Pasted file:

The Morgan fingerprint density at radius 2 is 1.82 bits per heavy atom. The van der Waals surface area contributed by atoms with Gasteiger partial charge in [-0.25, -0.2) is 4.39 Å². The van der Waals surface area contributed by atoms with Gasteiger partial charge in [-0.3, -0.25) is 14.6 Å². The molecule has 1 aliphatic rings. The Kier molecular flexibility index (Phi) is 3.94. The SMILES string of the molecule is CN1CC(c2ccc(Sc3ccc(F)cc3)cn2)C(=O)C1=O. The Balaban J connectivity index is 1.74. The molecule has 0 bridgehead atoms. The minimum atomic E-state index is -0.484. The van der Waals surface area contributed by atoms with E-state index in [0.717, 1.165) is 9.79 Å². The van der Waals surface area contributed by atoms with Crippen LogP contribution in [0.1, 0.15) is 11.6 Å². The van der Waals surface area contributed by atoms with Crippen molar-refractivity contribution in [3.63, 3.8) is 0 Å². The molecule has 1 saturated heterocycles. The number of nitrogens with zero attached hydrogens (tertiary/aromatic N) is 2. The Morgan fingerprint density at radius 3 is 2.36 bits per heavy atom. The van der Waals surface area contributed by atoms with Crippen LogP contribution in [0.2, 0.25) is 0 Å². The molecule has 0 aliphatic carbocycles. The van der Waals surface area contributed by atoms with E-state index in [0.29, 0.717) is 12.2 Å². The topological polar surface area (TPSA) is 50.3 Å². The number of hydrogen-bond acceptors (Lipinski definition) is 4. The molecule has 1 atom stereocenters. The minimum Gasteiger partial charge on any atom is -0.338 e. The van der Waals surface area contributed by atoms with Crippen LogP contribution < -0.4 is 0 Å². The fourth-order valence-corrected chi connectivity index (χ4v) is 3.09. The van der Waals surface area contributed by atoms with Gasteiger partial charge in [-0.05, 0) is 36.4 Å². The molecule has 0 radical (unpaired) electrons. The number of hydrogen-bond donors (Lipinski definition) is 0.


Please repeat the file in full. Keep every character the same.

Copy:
The Morgan fingerprint density at radius 2 is 1.82 bits per heavy atom. The van der Waals surface area contributed by atoms with Gasteiger partial charge in [-0.25, -0.2) is 4.39 Å². The van der Waals surface area contributed by atoms with Gasteiger partial charge in [-0.3, -0.25) is 14.6 Å². The molecule has 1 aliphatic rings. The Kier molecular flexibility index (Phi) is 3.94. The SMILES string of the molecule is CN1CC(c2ccc(Sc3ccc(F)cc3)cn2)C(=O)C1=O. The Balaban J connectivity index is 1.74. The molecule has 0 bridgehead atoms. The minimum atomic E-state index is -0.484. The van der Waals surface area contributed by atoms with E-state index in [0.717, 1.165) is 9.79 Å². The van der Waals surface area contributed by atoms with Crippen LogP contribution in [0.1, 0.15) is 11.6 Å². The van der Waals surface area contributed by atoms with Crippen molar-refractivity contribution in [3.63, 3.8) is 0 Å². The molecule has 1 saturated heterocycles. The number of nitrogens with zero attached hydrogens (tertiary/aromatic N) is 2. The Morgan fingerprint density at radius 3 is 2.36 bits per heavy atom. The van der Waals surface area contributed by atoms with Crippen LogP contribution in [0.2, 0.25) is 0 Å². The molecule has 0 aliphatic carbocycles. The van der Waals surface area contributed by atoms with E-state index in [0.29, 0.717) is 12.2 Å². The topological polar surface area (TPSA) is 50.3 Å². The number of hydrogen-bond acceptors (Lipinski definition) is 4. The molecule has 1 atom stereocenters. The minimum Gasteiger partial charge on any atom is -0.338 e. The van der Waals surface area contributed by atoms with Crippen LogP contribution < -0.4 is 0 Å². The fourth-order valence-corrected chi connectivity index (χ4v) is 3.09. The van der Waals surface area contributed by atoms with Gasteiger partial charge in [-0.05, 0) is 36.4 Å². The molecule has 0 radical (unpaired) electrons. The number of hydrogen-bond donors (Lipinski definition) is 0.